White_Leghorn_Rooster, WikipediaI was raised by my grandmother.  Back in the mid-60s, in St. Louis, Missouri, she toiled away at the florist’s shop to keep us all alive.  My father drank a bit and was not very regular about his employment habits.  Somehow that woman managed to keep us all fed and even sent us to Catholic school.  My mother, who was very ill, left us.  I was volunteered by my father to keep house for my family at the tender age of five.

I can’t remember a day in my life when I wasn’t totally mesmerized by animals.  I loved them and pleaded to have a puppy or kitten to love because I missed my mother so.  Sadly, my grandmother had her fill from all the creatures my father had dragged home as a boy.  So, I coaxed whatever sick or stray animal that would wander by the yard and closed the gate so it wouldn’t get loose.  It would be all mine, for a day or two, until it figured out how to escape.  And I would cry my heart out that it had left me just as my mother did.

Easter time at the dime-store brought 100 little chicks, packed and stacked, in Chinese food cartons.  They were all dyed in pastel blue, yellow, green, or pink.  The store was alive with peeps.  One quarter bought enough peeps to drive a city dweller insane in short order.  And it did.  I still can hear my father screaming through the peep-peep, peep, peep-peep-peep “Shut that gawd-durn bird up!  How am I going to hear the TV?”  My father would spend many evenings cussing that bird while waiting for the usual death that befalls all dime-store chicks. I spent those wishful nights, gleefully, downstairs with my new best friend, watching him race from one end of the toy box to the other, while he was looking for his new “mom” to pick him up.

I named him Charlie. We were inseparable, Charlie and I.  He ate what I ate (in addition to his chicken food), went where I went, and did what I did.  The most difficult time for the little chick was when I’d go to school.  He’d wait in the backyard all day.  When I was a half a block from home, he could hear my whistle, then he’d take off running full speed ahead—chicken style: all his feathers slicked back, his neck and body stretched forward as far as he could stretch; each step would swing him left or right as he raced as fast as he could to greet me. That was his mode of airstream travel.  When he reached me, he’d fly onto my shoulder and, all out of breath, he’d gasp little peeps while he tried to tell me all the trials of chicken life that day.  And we’d mosey home that way.

Spring melted into summer, and our weekly trips to the dime store continued.  Those were the days of penny candy—big jars of penny candy. There were five rows of jars on the shelves stacked high enough to make us stand on tiptoe. There were no laws about animals being in stores then.  Charlie sat in the crook of my arm, and I’d pick one piece of candy, and then I’d ask him which one he wanted.  I’d wait, and when he jerked his head a couple of times at a certain jar that choice would be his.  Always before returning home we’d stop at the Velvet Freeze for our ten-cent ice-cream bar to tide us over during the walk home.  Fudgsicles were a favorite.  I’d take a bite and Charlie would take a bite.  With the jostling of walking, holding a chicken, the bags of candy, manipulating the ice-cream bar, chocolate would cover my mouth, his beak, and most of our faces.  What a sight!

When Charlie got older, I found a round box and secured it to the back of my bicycle, cut a hole in the top and voila! the chicken graduated to wheels.  We could make the candy trip to the store in style.  He was tightly secured in the box on the back of my bike.  Sticking out of the hole in the top of the box was the white head of a leghorn rooster with long red waddles and a bright-red comb. As my legs pedaled, Charlie’s head kept rhythm: forward-back, forward-back, just like he was walking along in the yard.  Every bump brought with it a “Brrraught” from the little backseat passenger as the two were off on their summertime adventures.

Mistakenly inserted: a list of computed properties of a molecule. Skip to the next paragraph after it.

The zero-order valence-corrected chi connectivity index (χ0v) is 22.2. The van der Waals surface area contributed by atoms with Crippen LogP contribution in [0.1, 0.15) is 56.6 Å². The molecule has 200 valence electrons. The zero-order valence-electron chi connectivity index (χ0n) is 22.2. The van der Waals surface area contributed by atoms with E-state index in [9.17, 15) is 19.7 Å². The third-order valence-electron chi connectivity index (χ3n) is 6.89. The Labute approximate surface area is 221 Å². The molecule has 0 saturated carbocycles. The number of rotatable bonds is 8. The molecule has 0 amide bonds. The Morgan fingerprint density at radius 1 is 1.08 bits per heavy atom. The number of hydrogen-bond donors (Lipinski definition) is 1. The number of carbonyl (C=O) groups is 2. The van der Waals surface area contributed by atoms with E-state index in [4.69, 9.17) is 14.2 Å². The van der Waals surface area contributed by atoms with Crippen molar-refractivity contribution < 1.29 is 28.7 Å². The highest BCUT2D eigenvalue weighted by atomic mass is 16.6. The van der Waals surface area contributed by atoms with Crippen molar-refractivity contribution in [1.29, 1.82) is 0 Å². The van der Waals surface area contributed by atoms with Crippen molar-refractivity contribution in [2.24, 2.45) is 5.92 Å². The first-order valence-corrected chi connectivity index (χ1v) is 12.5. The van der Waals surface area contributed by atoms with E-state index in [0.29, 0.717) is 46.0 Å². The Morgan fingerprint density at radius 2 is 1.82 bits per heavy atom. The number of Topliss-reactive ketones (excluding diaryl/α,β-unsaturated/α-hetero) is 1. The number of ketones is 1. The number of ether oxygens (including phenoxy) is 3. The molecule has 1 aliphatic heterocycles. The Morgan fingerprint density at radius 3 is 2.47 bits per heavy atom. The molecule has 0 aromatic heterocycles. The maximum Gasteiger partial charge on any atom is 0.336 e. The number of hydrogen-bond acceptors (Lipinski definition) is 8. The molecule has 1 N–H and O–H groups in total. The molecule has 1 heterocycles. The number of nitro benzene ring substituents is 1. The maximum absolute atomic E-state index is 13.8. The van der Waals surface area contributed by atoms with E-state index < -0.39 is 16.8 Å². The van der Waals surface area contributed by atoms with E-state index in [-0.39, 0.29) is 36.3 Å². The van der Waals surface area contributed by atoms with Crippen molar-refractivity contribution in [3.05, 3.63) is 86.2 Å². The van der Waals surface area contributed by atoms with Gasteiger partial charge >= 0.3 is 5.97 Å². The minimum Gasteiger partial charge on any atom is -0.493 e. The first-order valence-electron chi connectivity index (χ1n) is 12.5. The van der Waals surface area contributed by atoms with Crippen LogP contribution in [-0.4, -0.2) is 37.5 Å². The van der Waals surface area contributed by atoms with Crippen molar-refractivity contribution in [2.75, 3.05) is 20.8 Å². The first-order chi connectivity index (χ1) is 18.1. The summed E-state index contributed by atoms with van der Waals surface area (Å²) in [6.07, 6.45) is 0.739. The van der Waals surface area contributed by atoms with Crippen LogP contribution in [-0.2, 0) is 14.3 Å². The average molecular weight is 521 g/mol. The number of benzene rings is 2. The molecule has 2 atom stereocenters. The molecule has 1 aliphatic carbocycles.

We received a phone call from the neighborhood college in the fall.  “Yes, we have a chicken.”  “You want him for a play?”  Oklahoma?  Charlie was going to be a star!  “Be at dress rehearsals at nine p.m.”  We left Charlie backstage, and all was quiet.  That was until he got on stage.  He wouldn’t shut up.  It was the scene with the traveling salesman, and he was holding Charlie in a cage.  Every time the salesman spoke, Charlie thought an answer was required, and he did so–quite loudly.  No one could hear the salesman’s lines.  Charlie lost the audition and his only chance at being an actor.

A few years went by, and Charlie was past his prime.  He had taken on the personality of a dominant rooster and was chasing the little kids, walking home from school, and scaring them to death.  My brother was home, one day, when a policeman knocked on the door.  “We had a call to this address that there is a dangerous chicken here. Is that so?”  My brother, not sure what to do with the comment of “dangerous chicken” said, “Well, we do have a chicken here.”  He went outside and led the officer around to the backyard, opened the gate, and there was Charlie eager and ready for company.  The officer took his stance, drew his gun, and pointed it at the bird.  My brother was doing all he could to not burst out laughing at this ridiculous scene: the policeman vs. the “dangerous” chicken.  I think my brother is still chuckling, forty years later, at that officer and his gun.Well, we had our warning.  Charlie had to go—dangerous or not. We had to find a new home for him.

My brother happened to work for a man who had a large spacious farm in the country with lots of hens that were eager for a boyfriend. That’s where Charlie lived happily, ever after.


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